A research team from the Nutraceutical Alliance Inc. shared some good news for owners of horses with osteoarthritis at the 2012 American Association of Equine Practitioners convention: A nutritional supplement fed immediately after osteochondral fragment removal surgery could help reduce the amount of post-surgical inflammation in the joint.
Wendy Pearson, PhD, president of the Nutraceutical Alliance Inc., presented study results at the convention, held Dec. 1-5 in Anaheim, Calif.
Pearson explained that researchers had previously shown that a joint supplement—"4CYTE," produced by the Australian company Interpath Pty Ltd.—that contains a patented plant extract inhibited prostaglandin E2 (PGE2, a chemical produced by the body that is involved in inflammation and in pain perception) production in horses with experimentally induced joint inflammation. In the current study researchers evaluated the effect of the supplement in horses with articular inflammation and/or joint damage due to osteoarthritis fragments in the knee or fetlock.
The team hypothesized that including the supplement in affected horses’ diets would "reduce synovial fluid PGE2, nitric oxide (both indicators of pain and inflammation), and glycosaminoglycan (an indicator of cartilage breakdown), while improving clinical signs of articular inflammation in these horses," Pearson said.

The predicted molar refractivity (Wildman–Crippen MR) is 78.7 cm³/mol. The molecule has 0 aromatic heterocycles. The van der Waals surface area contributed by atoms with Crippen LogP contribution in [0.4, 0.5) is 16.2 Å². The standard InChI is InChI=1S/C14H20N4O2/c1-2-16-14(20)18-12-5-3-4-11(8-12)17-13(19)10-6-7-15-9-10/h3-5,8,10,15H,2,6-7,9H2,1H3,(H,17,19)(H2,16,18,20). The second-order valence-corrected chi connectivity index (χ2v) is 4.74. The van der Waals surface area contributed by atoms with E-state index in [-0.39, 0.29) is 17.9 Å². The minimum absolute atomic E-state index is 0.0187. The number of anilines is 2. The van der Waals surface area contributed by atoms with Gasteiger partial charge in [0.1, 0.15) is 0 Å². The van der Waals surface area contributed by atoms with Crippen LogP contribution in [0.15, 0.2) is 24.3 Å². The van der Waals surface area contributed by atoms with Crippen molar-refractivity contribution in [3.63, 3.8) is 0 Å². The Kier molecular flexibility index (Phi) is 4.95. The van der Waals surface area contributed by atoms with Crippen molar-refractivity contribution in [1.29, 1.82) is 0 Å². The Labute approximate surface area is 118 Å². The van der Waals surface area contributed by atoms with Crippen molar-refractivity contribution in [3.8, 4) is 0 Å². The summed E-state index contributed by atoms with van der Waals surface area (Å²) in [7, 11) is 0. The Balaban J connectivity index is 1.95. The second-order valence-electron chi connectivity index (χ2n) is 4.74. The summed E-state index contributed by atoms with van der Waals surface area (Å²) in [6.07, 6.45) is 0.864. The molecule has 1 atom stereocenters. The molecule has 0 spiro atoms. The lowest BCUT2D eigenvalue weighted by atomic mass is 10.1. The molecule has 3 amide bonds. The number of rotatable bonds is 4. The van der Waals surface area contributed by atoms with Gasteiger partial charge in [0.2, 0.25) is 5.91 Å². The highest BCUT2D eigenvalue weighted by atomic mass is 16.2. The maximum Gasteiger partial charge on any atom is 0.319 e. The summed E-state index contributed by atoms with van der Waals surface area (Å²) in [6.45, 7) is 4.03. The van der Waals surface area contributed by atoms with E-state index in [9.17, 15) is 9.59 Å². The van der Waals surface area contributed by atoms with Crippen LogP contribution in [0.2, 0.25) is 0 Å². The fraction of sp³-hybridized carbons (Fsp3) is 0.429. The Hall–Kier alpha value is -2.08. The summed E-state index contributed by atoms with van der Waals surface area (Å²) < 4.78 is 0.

They studied 15 horses undergoing surgery to remove abnormal pieces of cartilage, called osteochondral fragments, from the surface of either the knee or fetlock joint. Horses received either 21 grams of the supplement per day, starting immediately after surgery, or they acted as controls and received an equal amount of a placebo supplement.
Pearson said the team analyzed horses' synovial fluid before and after supplementation, specifically assessing PGE2, nitric oxide, and glycosaminoglycan levels; they also took radiographs of the affected joints and performed lameness examinations.
The researchers found:
- 45 days after surgery, synovial fluid PGE2 levels were significantly lower in horses consuming the supplement;
- No significant decline in synovial fluid PGE2 in horses treated with surgery alone;
- 60% of control horses had radiographic evidence of periosteal reactions and/or osteophytes (indicators of arthritic changes), whereas only 35% of horses on the supplement exhibited these changes; and
- No difference between treatment and control groups in synovial fluid nitric oxide or glycosaminoglycan levels, radiographic findings, or lameness grade.
"These data support previously published experimental evidence of an inhibitory effect of 4CYTE on synovial fluid PGE2," she concluded. "4CYTE is an excellent proactive supplement for supporting postoperative joint health in horses. The data from the current study add to an already impressive portfolio of research demonstrating efficacy and safety of 4CYTE in horses."
Pearson said that 4CYTE is available through veterinarians in the United States and Canada.
Disclaimer: Seek the advice of a qualified veterinarian before proceeding with any diagnosis, treatment, or therapy.